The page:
The grandmama of all robots, “Maria” (also known as the “Maschinenmensch”) is the mechanical double of sweet-hearted Maria of the future city of Metropolis, a society of exploited underclass factory workers. Her message of peace between the head (society rulers and planners) and the hands (the workers) being the heart is exploited and reversed by the disenchanted inventor Rotwang (Rudolf Klein-Rogge), who sends the false “Maria” to wreak havoc with sex and anarchy. Her unforgettable erotic dancing sends men into frenzy, and even in silent form, her physical incitements to rebel are powerful and overwhelming. Fritz Lang’s and Thea von Harbou’s sci-fi epic presents us with the dangers of demagoguery and exploitation of the working class, yet those masses aren’t left off the hook; among the most haunting images of the entire film is that of “Maria” tied and burned at the stake, “her” true mechanical form showing itself momentarily before being engulfed by the riotous horde’s flames.
Author Adam Kuntavanish
I can’t claim to be an impartial reviewer when it comes to the work of George Harrison. He’s first among equals as my personal favorite of the Fab Four. His tasteful mix of rockabilly, pop, and country inspired me to take up the guitar as a hobby. A framed photo from the Beatles’ early Hamburg days adorns my bedroom wall; in it, a merely teenage George, his face confidently at the microphone, stands up front while John and Paul flank him in the background, out of focus and literally overshadowed in whatever dimly lit venue they found themselves in. That seems to me a perfect image when discussing Martin Scorsese’s sprawling, defiantly hagiographic new two-part HBO portrait, Living in the Material World.
Animation ain’t just for kids anymore. Although most people probably first come to love animated films at an early age via Disney or Pixar or Hayao Miyazaki, there has been an historical shift, started predominantly in the East, towards creating and taking animation seriously as the vehicle for adult themes and sensibilities. Since animation is a medium, not a genre, its scope and depth are as unlimited as those of its live-action counterparts in the realm of cinema. Whether designed for younger or older consumption, this week’s Top Ten Tuesdays explores the ten best feature-length animated films.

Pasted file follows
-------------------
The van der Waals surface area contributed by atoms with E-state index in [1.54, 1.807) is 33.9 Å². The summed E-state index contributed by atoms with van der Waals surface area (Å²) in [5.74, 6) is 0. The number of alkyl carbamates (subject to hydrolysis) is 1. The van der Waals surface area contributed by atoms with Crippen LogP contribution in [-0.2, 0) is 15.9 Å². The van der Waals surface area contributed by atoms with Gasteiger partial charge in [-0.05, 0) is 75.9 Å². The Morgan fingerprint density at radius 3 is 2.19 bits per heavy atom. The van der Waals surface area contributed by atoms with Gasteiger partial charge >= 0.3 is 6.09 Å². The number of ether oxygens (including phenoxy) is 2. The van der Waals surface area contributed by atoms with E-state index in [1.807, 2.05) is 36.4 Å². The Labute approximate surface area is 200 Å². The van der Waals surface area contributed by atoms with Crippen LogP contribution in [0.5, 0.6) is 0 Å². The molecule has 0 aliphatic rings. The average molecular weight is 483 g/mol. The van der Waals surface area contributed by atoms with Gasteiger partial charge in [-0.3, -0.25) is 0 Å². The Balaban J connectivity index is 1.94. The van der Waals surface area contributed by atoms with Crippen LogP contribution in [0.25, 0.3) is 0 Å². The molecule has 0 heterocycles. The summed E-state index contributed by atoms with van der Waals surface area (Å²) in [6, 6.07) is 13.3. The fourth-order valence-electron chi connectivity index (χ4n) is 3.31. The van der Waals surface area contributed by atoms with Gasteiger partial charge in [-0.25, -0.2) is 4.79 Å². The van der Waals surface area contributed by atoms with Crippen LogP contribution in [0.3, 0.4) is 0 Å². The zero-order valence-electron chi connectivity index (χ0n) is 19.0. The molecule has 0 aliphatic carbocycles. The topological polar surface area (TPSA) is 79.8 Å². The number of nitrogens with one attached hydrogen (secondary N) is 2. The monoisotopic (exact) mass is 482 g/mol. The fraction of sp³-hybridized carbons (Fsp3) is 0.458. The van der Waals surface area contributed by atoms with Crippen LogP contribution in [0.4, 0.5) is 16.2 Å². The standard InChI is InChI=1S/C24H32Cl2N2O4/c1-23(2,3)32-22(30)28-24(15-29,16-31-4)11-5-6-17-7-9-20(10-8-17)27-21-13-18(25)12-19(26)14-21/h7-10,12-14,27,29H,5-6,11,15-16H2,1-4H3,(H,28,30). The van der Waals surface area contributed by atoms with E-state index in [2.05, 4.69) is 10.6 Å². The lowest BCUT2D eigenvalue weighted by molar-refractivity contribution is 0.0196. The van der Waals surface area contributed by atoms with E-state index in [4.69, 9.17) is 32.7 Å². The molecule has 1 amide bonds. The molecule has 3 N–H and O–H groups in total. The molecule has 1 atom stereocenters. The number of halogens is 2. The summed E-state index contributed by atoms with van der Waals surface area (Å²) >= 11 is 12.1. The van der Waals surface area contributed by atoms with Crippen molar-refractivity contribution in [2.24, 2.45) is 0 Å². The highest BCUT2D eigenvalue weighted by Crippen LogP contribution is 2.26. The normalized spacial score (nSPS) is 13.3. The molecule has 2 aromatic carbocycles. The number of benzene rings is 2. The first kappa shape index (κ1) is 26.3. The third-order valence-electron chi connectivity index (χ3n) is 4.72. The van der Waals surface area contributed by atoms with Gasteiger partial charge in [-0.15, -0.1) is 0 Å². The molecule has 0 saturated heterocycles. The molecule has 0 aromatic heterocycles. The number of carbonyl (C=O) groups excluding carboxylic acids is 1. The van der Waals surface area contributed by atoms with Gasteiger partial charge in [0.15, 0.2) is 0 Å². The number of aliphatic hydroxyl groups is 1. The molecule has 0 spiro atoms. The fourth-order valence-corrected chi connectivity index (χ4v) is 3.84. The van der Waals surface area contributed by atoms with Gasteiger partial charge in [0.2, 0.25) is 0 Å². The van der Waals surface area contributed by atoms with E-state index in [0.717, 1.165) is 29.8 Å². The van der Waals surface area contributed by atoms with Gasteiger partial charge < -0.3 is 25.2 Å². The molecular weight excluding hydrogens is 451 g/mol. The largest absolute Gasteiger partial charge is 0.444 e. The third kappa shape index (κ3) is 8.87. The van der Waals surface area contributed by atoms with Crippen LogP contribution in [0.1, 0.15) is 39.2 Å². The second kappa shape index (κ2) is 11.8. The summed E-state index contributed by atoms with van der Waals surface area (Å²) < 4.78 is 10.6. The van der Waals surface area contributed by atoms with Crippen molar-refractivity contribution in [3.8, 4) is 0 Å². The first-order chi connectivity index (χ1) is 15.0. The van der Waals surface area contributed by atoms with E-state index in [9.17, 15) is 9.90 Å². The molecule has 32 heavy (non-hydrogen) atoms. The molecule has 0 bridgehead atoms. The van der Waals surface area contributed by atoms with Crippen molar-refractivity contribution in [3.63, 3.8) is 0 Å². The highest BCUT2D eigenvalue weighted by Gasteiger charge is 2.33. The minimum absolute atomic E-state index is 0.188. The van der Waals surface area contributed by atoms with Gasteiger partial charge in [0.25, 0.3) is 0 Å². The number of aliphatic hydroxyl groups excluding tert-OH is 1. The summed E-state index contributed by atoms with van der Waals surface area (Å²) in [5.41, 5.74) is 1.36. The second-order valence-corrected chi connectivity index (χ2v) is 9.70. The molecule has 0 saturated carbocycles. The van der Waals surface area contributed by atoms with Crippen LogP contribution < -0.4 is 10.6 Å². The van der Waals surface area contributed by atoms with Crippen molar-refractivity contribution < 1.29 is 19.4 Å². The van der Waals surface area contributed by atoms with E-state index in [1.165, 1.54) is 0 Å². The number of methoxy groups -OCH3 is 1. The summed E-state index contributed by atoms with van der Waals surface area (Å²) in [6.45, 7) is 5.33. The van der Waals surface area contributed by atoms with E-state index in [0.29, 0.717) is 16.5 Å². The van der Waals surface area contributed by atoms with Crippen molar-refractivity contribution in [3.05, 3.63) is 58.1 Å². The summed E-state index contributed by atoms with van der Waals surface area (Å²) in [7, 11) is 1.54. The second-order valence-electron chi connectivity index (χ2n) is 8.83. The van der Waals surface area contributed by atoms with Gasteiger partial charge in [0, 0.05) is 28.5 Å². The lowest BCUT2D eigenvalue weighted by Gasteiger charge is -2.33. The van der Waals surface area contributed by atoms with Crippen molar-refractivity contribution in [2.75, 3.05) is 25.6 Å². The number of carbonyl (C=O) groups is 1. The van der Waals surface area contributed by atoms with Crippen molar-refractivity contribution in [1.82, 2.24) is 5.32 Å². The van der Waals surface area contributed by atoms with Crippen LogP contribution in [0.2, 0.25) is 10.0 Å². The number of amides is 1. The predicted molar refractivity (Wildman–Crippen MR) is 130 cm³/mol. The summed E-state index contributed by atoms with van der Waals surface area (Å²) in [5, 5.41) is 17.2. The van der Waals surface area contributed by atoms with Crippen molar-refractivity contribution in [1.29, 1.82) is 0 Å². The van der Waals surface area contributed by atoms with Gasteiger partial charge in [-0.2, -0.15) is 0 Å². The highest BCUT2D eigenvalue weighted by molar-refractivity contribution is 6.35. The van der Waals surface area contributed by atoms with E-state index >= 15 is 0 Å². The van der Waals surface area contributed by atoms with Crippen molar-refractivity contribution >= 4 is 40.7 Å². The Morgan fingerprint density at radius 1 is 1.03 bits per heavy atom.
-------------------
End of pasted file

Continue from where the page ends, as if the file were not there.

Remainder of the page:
The richly symbolic southern gothic storybook world of Charles Laughton’s sole directorial feature, The Night of the Hunter, has a perfectly demonic boogeyman in the self-styled Reverend Harry Powell. His disturbing mix of outward charm and religious piety blinds the adults around him to the greed and almost animalistic rage roiling beneath the surface, sensible only to the innocent, namely the two children of Powell’s former cellmate who know the hiding place of some stolen loot. Powell’s performance of the eternal struggle of love against hate, enacted with those words tattooed on each hand’s knuckles, captures the starkly black-and-white (but by no means simplistic) morality of the film. Mitchum, whose hard, handsome visage graced many a film noir, is a canny casting choice; his initial charisma and physical impressiveness, recognizable to any audience, sours under duress into rumpled, comical rage. He would later ably portray another psychotic crook, Max Cady, in the original Cape Fear (1962).
The archetypal noir title. In arguably his most complex role, Humphrey Bogart, star of so many vintage noirs, is a washed-up Hollywood screenwriter suspected of murdering a hat-check girl he went home with one night; Gloria Grahame, herself a frequent femme fatale, is his emotionally wounded neighbor who falls in love with the moody, contradictory protagonist. An LA noir in the same year as Sunset Boulevard, In a Lonely Place portrays Bogart’s moral ambiguity and thoroughly unsentimental outlook on life, exposing the near nihilistic underbelly of the Hollywood cultural dream factory.